Flash Reviews: Science Fiction Classics

So I have been reading a lot lately.  Seriously, a lot.  And while I’ve been trying to dedicate myself to writing a review for every single book I read, that’s just not really possible.  Sometimes, regardless of my feelings for a book, I just can’t quite come up with a full-length review! This is neither a good thing nor a bad thing — it just means I can sum up my feelings quickly.

So in order to catch up on reviewing, I’m starting a new series of flash reviews. These posts will contain several short reviews of books I’ve recently read. I’m going to start off with two classic sci-if reviews by two of my favourite authors.


Do Androids Dream of Electric Sheep? by Philip K. Dick

Publisher: Gollancz

Rating: 4.5 out of 5 stars

I was provided a copy of this book in exchange for an honest review


World War Terminus Had left the Earth devastated. Through its ruins, bounty hunter Rick Deckard stalked, in search of the renegade replicants who were his prey. When he wasn’t ‘retiring’ them with his laser weapon, he dreamed of owning a live animal – the ultimate status symbol in a world all but bereft of animal life. Then Rick got his chance: the assignment to kill Nexus-6 targets, for a huge reward. But in Deckard’s world things were never that simple, and his assignment quickly turned into a nightmare kaleidoscope of subterfuge and deceit – and the threat of death for the hunter rather than the hunted…*

2017 was definitely the year of Philip K. Dick for me.  He was an author I had always known about, but never managed to read more than a few pages of.  Do Androids Dream of Electric Sheep? is the second of his books that I’ve read — you can read my review of Electric Dreams here — and it has honestly been haunting me since I finished it in November last year.

What I love about this book, and what turned me off of it when I initially tried to read it years ago, is that it’s an incredibly cerebral book. Much like it’s successor Bladerunner, it is both incredibly quiet and speaks volumes about human nature and our potential future despite its slow start.  Funny enough, Rick Deckard isn’t the most memorable character in this book, despite being the character famously played by Harrison Ford in the film. John Isidore and his story is really what stuck with me.  He’s such an incredibly tragic and haunting character.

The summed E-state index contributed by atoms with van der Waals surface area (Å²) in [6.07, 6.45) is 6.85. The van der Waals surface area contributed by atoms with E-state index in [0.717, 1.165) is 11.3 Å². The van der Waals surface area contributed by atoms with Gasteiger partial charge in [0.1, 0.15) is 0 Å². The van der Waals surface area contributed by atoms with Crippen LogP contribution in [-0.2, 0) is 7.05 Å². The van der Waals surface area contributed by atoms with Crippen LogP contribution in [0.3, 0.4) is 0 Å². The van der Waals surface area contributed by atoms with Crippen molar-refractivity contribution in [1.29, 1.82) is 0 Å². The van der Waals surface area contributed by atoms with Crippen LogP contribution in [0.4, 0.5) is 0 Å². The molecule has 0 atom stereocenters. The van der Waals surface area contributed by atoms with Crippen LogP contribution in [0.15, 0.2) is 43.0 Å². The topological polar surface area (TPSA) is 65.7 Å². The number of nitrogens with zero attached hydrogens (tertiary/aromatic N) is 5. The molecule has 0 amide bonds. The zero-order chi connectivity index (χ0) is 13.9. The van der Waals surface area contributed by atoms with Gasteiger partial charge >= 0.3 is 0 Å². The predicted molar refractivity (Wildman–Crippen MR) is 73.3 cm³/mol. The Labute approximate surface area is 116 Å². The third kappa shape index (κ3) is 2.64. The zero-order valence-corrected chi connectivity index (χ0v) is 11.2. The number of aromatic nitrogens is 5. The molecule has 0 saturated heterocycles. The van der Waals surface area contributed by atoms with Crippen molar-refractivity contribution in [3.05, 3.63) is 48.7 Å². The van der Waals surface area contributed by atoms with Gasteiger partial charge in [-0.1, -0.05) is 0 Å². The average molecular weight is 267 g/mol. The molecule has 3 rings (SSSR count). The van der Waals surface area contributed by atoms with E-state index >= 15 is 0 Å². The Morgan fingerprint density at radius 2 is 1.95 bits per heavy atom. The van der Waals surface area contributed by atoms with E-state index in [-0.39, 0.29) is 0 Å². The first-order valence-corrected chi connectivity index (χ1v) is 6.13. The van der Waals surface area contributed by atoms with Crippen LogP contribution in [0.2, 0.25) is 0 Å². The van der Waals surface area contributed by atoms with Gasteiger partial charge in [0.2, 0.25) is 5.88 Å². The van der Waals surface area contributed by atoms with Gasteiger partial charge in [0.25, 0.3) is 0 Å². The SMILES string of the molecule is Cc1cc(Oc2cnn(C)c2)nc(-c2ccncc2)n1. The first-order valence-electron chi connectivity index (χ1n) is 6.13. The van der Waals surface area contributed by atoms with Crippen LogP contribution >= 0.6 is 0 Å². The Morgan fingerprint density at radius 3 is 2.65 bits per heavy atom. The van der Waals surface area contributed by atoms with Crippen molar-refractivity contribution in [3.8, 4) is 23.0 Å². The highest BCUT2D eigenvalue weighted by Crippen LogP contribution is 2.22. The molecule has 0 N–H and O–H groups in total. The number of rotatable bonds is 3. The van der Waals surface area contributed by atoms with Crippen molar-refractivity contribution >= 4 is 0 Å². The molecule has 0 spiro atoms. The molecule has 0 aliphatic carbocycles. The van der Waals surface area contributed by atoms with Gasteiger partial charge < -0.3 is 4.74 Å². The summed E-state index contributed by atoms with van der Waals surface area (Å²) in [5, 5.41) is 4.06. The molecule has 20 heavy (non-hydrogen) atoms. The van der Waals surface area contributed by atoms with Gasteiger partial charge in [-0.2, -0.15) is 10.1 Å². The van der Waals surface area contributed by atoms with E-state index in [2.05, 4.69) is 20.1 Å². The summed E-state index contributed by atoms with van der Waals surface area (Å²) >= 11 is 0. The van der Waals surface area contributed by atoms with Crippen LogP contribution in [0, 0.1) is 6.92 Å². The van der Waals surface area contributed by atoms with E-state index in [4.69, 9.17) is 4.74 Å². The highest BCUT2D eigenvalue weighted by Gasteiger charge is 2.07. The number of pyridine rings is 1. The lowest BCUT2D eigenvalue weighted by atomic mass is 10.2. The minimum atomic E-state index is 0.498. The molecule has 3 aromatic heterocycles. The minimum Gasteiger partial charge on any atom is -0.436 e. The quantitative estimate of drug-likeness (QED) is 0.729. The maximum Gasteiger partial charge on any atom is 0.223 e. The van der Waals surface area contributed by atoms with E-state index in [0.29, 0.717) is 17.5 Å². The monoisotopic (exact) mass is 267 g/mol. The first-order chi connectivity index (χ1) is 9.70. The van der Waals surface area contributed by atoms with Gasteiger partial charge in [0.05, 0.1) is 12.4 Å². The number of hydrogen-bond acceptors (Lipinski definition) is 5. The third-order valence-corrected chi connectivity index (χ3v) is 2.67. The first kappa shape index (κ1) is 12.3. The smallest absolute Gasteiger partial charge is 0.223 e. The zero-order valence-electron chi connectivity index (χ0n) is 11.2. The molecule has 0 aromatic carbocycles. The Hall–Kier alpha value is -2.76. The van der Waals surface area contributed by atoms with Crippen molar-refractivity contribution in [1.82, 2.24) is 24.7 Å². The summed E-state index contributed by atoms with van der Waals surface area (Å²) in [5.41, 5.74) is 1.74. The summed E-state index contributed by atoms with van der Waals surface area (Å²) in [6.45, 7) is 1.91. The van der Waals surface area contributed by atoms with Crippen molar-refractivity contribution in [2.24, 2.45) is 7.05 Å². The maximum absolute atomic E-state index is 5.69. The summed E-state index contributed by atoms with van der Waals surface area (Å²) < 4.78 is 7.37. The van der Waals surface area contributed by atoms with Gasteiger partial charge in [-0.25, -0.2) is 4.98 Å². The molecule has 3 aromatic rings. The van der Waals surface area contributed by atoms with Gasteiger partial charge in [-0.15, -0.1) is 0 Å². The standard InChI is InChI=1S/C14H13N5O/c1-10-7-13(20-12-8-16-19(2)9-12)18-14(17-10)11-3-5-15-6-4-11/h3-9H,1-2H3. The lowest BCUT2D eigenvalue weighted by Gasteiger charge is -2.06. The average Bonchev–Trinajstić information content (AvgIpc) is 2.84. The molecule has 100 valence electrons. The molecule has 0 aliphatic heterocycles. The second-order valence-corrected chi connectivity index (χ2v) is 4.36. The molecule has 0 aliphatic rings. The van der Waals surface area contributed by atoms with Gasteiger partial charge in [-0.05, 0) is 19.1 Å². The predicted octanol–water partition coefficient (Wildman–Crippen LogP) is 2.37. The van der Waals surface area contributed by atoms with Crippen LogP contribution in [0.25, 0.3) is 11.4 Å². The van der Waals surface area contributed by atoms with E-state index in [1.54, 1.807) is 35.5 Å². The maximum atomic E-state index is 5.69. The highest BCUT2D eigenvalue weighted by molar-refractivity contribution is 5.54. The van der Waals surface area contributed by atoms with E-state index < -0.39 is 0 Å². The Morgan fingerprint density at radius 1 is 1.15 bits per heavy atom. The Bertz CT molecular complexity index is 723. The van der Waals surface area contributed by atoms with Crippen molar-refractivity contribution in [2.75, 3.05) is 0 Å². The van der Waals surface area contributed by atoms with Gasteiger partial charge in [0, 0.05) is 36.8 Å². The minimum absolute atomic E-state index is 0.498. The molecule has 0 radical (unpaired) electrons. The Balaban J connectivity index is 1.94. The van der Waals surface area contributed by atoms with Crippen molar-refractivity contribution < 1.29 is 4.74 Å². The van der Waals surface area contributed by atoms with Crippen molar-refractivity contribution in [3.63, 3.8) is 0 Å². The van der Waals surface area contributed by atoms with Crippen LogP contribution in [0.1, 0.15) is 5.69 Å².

I really loved this book, and the gorgeous edition I read, and would highly recommend it to any sci-if reader, but not necessarily to someone who is new to the genre.


The Naked Sun by Isaac Asimov

Publisher: HarperCollins

Rating: 5 out of 5 stars


A millennium into the future, two advancements have altered the course of human history: the colonization of the Galaxy and the creation of the positronic brain.

On the beautiful Outer World planet of Solaria, a handful of human colonists lead a hermit-like existence, their every need attended to by their faithful robot servants. To this strange and provocative planet comes Detective Elijah Baley, sent from the streets of New York with his positronic partner, the robot R. Daneel Olivaw, to solve an incredible murder that has rocked Solaria to its foundations. The victim had been so reclusive that he appeared to his associates only through holographic projection. Yet someone had gotten close enough to bludgeon him to death while robots looked on. Now Baley and Olivaw are faced with two clear impossibilities: Either the Solarian was killed by one of his robots–unthinkable under the laws of Robotics–or he was killed by the woman who loved him so much that she never came into his presence!*

I think that of all the amazing science fiction authors I’ve read over the past few years, my heart belongs to Isaac Asimov.  If you’ve been lurking around here for awhile, you’ll know that I absolutely love him and his books.  He’s most famous for two series: Foundation and the Robots books.  The Naked Sun is the second of the Robots novels, and it was even better than the first (you can read my review here, but be kind! I believe it was the second one I ever wrote).  

Elijah Baley is a difficult character in Caves of Steel.  He’s arrogant, bigoted against robots, and is stubbornly set in his ways.  However, he is shaken to the core by the events of Caves of Steel and is a very different man on the opening pages of The Naked Sun.  His character arc is one of the best I’ve read, and his relationship with R. Daneel continues to grow.

If you’re interested in Asimov’s books, you should check out my Beginner’s Guide to Science Fiction, where I pinpoint a good place to start with both his incredible series.


That’s it for my first series of flash reviews!  Let me know what you think of this format and if you’d like to see more.


Have you read these books?  Are they in your TBR?  Do you sometimes struggle to write reviews for certain books?  Let me know what you think!


*Copy courtesy of Goodreads

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